ConocoPhillips is on a tight deadline for a start of construction this winter on its $6 billion Willow oil project on the North Slope.
Conservation groups are now pushing the U.S. Bureau of Land Management to extend a review period for a new environmental review and proposed changes to Willow, which could result is missing the winter start.
BLM is taking comments on the new plan until August 29 but in comments to the agency a group of 10 conservation groups asked for that to be extended to at least mid-November.
If that happens it would jeopardize ConocoPhillips’ hopes of completing the regulatory process and starting construction on Willow this winter.
Willow is in the BLM-administered National Petroleum Reserve-Alaska, or NPR-A, west of the large producing fields of the North Slope, which are on state lands.
BLM issued a new environmental review on Willow July 8 after a U.S. District Court judge in Alaska voided a previous Record of Decision, and permits, issued under the Trump administration in late 2021.
Because construction on Alaska’s North Slope is seasonal with most done in winter, if ConocoPhillips’ hoped-for winter start is delayed it will effectively lose a year on the project schedule.
If Willow’s schedule stays on track it could be completed in late 2025 or 2026, the company has said. Willow’s peak production now estimated at 180,000 barrels per day, a substantial boost for Alaska’s current oil production of about 490,000 barrels per day and declining.
Willow means a more than increasing oil production, however. The state’s petroleum support industry, the contractors and suppliers who supply services and equipment, have been in a slump since the pandemic in 2020.
Willow would be shot in the arm for support companies and their workers. Another project in the wings is the Pikka project, by Australia-based Oil Search and Repsol, a Madrid-based international company.
Willow is a strategic development, however because it would extend infrastructure, such as pipelines and utilities and a “stand-alone” processing plant,a further into the NPR-A, which would make other discoveries nearby more economic to develop.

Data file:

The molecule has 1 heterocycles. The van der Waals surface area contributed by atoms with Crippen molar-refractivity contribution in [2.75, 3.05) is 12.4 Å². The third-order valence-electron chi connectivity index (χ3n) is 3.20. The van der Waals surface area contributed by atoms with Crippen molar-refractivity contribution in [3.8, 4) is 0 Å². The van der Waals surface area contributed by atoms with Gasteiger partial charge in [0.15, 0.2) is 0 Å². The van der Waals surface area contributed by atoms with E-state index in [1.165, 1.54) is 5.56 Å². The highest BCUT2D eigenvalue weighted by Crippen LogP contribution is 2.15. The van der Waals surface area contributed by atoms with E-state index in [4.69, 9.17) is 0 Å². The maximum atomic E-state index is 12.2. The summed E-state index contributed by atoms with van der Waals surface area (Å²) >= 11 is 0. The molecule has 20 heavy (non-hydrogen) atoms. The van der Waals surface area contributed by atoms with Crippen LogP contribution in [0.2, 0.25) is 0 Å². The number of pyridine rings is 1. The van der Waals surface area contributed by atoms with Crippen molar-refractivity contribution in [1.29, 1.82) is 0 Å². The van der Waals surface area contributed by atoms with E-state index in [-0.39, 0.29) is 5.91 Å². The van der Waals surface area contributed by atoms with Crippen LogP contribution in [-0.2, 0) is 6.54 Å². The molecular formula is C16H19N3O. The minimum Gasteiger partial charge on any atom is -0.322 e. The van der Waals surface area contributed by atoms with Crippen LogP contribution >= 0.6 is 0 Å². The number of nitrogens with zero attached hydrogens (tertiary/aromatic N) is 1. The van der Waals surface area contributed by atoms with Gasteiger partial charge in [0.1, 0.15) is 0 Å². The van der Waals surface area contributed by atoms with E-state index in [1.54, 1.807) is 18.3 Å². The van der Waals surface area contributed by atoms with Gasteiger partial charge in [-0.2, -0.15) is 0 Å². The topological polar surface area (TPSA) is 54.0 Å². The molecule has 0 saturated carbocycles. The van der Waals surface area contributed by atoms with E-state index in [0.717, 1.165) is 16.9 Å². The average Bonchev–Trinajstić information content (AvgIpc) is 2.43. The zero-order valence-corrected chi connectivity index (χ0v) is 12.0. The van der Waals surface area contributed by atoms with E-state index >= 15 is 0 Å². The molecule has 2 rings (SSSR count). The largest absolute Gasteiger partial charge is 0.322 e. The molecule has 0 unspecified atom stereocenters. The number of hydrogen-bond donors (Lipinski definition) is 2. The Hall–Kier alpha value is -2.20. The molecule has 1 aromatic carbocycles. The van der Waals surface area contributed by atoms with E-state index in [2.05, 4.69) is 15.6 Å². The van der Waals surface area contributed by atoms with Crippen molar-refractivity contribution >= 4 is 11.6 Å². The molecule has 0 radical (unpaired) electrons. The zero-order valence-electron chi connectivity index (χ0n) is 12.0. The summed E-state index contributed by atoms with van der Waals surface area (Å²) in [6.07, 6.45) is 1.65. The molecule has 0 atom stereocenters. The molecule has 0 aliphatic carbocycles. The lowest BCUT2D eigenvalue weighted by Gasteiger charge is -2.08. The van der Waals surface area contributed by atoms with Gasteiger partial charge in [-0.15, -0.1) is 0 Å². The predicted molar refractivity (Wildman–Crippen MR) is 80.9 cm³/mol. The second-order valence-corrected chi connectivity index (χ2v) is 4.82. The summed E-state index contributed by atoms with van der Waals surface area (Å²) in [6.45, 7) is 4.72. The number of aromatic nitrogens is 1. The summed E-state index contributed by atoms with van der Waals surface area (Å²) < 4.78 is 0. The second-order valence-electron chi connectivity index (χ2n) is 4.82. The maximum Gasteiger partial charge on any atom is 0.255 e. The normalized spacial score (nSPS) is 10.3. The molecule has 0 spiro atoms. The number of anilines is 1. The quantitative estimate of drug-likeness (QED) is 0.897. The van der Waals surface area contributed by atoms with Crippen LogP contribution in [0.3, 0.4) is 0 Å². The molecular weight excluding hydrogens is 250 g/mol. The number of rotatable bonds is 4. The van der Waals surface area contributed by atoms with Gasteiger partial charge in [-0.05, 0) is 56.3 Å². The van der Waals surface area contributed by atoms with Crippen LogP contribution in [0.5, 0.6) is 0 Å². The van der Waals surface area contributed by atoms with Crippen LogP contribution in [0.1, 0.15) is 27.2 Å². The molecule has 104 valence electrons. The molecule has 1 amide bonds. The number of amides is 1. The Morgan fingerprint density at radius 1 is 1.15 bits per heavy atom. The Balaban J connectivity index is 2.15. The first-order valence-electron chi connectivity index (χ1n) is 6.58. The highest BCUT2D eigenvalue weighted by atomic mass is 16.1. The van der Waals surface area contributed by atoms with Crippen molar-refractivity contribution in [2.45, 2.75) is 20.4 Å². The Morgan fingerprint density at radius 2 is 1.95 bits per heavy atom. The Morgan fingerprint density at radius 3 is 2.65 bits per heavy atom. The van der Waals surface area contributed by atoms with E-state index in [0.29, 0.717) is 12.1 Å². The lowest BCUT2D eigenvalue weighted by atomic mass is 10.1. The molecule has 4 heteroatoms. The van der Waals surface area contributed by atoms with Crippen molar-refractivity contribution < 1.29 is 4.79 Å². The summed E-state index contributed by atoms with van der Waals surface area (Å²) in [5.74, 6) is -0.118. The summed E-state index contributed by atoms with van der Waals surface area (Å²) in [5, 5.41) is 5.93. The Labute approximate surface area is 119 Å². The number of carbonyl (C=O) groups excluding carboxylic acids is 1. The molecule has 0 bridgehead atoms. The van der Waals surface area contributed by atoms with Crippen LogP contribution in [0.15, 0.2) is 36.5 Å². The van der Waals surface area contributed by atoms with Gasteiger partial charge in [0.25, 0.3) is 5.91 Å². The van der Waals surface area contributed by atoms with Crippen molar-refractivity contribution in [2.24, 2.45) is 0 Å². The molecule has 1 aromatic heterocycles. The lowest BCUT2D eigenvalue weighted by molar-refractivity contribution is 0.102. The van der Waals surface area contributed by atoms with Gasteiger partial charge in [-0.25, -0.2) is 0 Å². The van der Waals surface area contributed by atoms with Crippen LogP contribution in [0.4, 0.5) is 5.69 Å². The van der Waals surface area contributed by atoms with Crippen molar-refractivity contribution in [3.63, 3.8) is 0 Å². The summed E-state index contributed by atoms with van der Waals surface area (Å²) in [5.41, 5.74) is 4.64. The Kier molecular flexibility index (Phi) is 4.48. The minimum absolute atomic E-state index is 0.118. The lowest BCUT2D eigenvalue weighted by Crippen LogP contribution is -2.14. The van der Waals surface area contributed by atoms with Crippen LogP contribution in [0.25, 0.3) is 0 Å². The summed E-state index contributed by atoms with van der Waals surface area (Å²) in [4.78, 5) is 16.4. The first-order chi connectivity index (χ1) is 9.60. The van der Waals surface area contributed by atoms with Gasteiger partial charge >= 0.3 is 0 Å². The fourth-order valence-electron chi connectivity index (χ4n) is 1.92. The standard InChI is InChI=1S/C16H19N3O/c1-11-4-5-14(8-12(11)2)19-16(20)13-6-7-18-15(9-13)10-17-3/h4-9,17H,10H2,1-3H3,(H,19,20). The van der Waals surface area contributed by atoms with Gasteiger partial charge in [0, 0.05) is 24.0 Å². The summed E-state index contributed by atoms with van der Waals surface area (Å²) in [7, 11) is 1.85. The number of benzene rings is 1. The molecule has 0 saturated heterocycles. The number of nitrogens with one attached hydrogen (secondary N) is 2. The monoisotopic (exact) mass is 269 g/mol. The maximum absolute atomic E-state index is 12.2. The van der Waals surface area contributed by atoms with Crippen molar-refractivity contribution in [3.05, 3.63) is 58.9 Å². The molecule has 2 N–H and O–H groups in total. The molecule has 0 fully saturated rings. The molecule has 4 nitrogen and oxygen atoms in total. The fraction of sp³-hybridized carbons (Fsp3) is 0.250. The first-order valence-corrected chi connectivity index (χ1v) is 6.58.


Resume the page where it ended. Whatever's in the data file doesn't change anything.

What BLM issued July 8 was a new Draft Environmental Impact Statement with a proposed new “Alternative E” revised project plan intended to deal with issues raised in lawsuits brought by conservation groups.
In a late 2021 decision an Alaska federal judge voided the former EIS and permits that had been issued for Williow under the Trump administration, agreeing with the environmental plaintiffs that BLM had not adequately reviewed enough alternatives in the project design.
The proposed new alternative scales back the project from five production pads to three with a possible future fourth pad and relocates surface facilities away from environmentally-sensitive areas.
However, the redesigned project would result in essentially the same amount of production as ConocoPhillips’ original plan, a result of larger production pads and more reliance on long horizontal production wells.
ConocoPhillips said it believes the new plan is a good option. “Alternative E is responsive to the Alaska District Court ruling and represents a good path forward,” the company said in its statement.
Meanwhile, Alaska U.S. senators Lisa Murkowski and Dan Sullivan urged Interior Secretary Deb Haaland to stick to the 45-day schedule to keep the regulatory procedure on track.
“Willow has already gone through a rigorous and comprehensive review including multi-year environmental analyses led by BLM across multiple federal agencies and affected communities,” the two senators said in a letter to Haaland.
“Timely completion of this process is critical to the project’s ability to undertake any level of development activity during the rapidly-approaching winter season. The North Slope’s winter construction season is the shortest in the world due to strict standards for ice and snow roads and temporary snow pads,” Murkowski and Sullivan told Haaland in the letter.
ConocoPhillips said it has already missed two construction seasons on the project due to lawsuits filed by conservation groups. “It is time to move forward. Willow has been thoroughly analyzed and there is no reason for further delay,” the company said in a statement.
Interior Department officials can’t be pinned down to a precise schedule, however, even with the current public comment period.
“After the close of the public comment period BLM will incorporate public comments into a Final Supplemental Environmental Impact Statement that will assess potential impacts and take into consideration thousands of comments received during the scoping process,” for the draft SEIS, said Brian Hires, spokesperson for BLM.
There is no firm timetable for the final EIS, although it typically comes within two months.
Once the final EIS is completed a Record of Decision must be issued within 30 days, Hires said in an email. That will also trigger new federal permits under the new project plan.
That schedule, if it happens, could give a go-ahead to ConocoPhillips in early December. But it’s an extremely tight schedule to mobilize contractors and workers.
Any hiccups in process could cost the company another year.